15 has shown that social skills deficits in children are associated with poor academic performance, later social adjustment problems, as well as a variety of negative psychological outcomes, including peer vi ctimization and depressive symptoms (Cowen Pederson, Babigian Izzo, & Trost 1973; Deater Deckard, 2001; Hay, Payne, & Chadwick, 2004; Masten, 2005; Segrin, 2000) ; however, there is a paucity of research examining the relationship between social skills a nd physical activity in overweight youth. Prior research has primarily utilized broadband measures, such as the Child Behavior Checklist, as a screener for general social problems (Goldschmidt et al., 2010; Wilfley et al., 2007; deNiet Timman, Jongejan, P asschier, & van den Akker 2010). While somewhat informative, these broadband measures are often limited. For example, the Social Problems subscale on the Child Behavior Checklist includes items, Thus, these measures are limited in informing researchers as to why certain children exhibit or experience problematic outcomes, and in prov iding specific targets for intervention. On the other hand, a widely used measure that specifically assesses social skills is the Social Skills Rating System (SSRS; Gresham & Elliott, 1990). The SSRS has been used in studies of children with epilepsy, high functioning autism, attention deficit disorder and 22q11 deletion ( Tse, Hamiwka, Sherman, & Wirrell, 2007; Macintosh & Dissanayake, 2006; Mulhern et al., 2004 ; Kiley Brabeck & Sobin, 2006). Given that overweight children have been shown to experienc e more interpersonal difficulties, it is necessary to identify modifiable ways to reduce these
16 problems. While a focus on negative behaviors initiated by peers (e.g., bullying, teasing, and ostracization from activities) is necessary, it is also imperative to identify social skills that may serve to reduce these negative social experiences and promote participation in more positive health behaviors. For example, the ability to engage in conversation, assert oneself, join an activity already in progress, and emotions when feeling angry or upset, may be important tools for a child to have when confronted with barriers to physical activity, including lack of support or peer victimization. For children who are overweight, these social skills may be taught and consolida ted within a group based weight management program, especially considering that children with social problems may lack the basic skills needed to enlist social support for engaging in healthy behaviors (Wilfley et al., 2007). Moreover, it is unclear to what extent children who are overweight experience social skills deficits O nly one study has used a standardized measure specific to social skills to assess social skills in an overweight population (Lumeng et al., 2010). While this stud y found social skills to be generally within the average range, further research describing social skills in overweight youth is clearly warranted. Thus, t he first aim of the current study is to describe social skills in a treatment seeking sample of rura l overweight and obese youth as they vary by age, gender, race, and weight status. Given that children who are overweight experience more weight related victimization and social marginalization, it is hypothesized that children will report lower social ski lls than a norma tive sample of same age peers. Based on previous findings, it is expected that there will be a significant gender difference in social skills, such that on average, females will have higher social skills ratings than males.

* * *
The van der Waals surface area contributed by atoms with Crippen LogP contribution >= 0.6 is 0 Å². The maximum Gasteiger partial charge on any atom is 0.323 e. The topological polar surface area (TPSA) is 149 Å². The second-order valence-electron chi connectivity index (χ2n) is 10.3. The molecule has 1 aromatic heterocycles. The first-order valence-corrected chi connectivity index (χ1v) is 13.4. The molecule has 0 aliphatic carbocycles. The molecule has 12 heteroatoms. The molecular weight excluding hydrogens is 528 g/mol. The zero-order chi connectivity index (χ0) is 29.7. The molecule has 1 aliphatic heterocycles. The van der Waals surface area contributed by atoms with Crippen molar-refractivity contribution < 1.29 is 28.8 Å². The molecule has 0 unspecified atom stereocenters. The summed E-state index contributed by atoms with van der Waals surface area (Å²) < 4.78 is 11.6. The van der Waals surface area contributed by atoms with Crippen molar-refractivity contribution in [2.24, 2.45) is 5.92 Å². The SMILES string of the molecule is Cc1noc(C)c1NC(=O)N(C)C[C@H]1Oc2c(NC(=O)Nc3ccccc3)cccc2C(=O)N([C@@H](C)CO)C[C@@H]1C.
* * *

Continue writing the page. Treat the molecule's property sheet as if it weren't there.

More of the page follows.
17 Adding to the li terature on social problems in overweight youth, this study seeks to use a standardized measure the Social Skills Improvement System Rating Scales, to gather information specific to social skills behaviors. The social skills domain of this questionnaire a ssesses behaviors within the following seven sub domains: communication, cooperation, assertion, responsibility, empathy, engagement and self con trol, and also provides a total social skills score (Gresham & Elliott, 2008). Using physical activity data f rom accelerometers, the current study also seeks to investigate the association between social skills and average daily minutes spent in physical activity. Overweight children who have social problems may be at a disadvantage if they lack the appropriate s ocial skills needed to enlist support for engaging in healthy behaviors, such as physical activity. Thus, it is expected that children who report higher social skills will spend more time in physical activity. The third aim of the study is to determine if social support and social skills moderate the relationship between peer victimization and average daily minutes spent in physical activity Peer victimization has been positively associated with barriers to physical activity and inversely associated wit h child reported physical activity in a sample of treatment seeking overweight youth (Gray et al., 2008). However, given that social support provid ed by peers has been positively associated with youth involvement in physical activity (S allis et al., 2000), is expected that peer social support will moderate the relationship between peer victimization and physical activity. Likewise, children who are able to use social skills (e.g., asserting oneself and exhibiting self control when teased) may be less likely to withdraw from social situations, including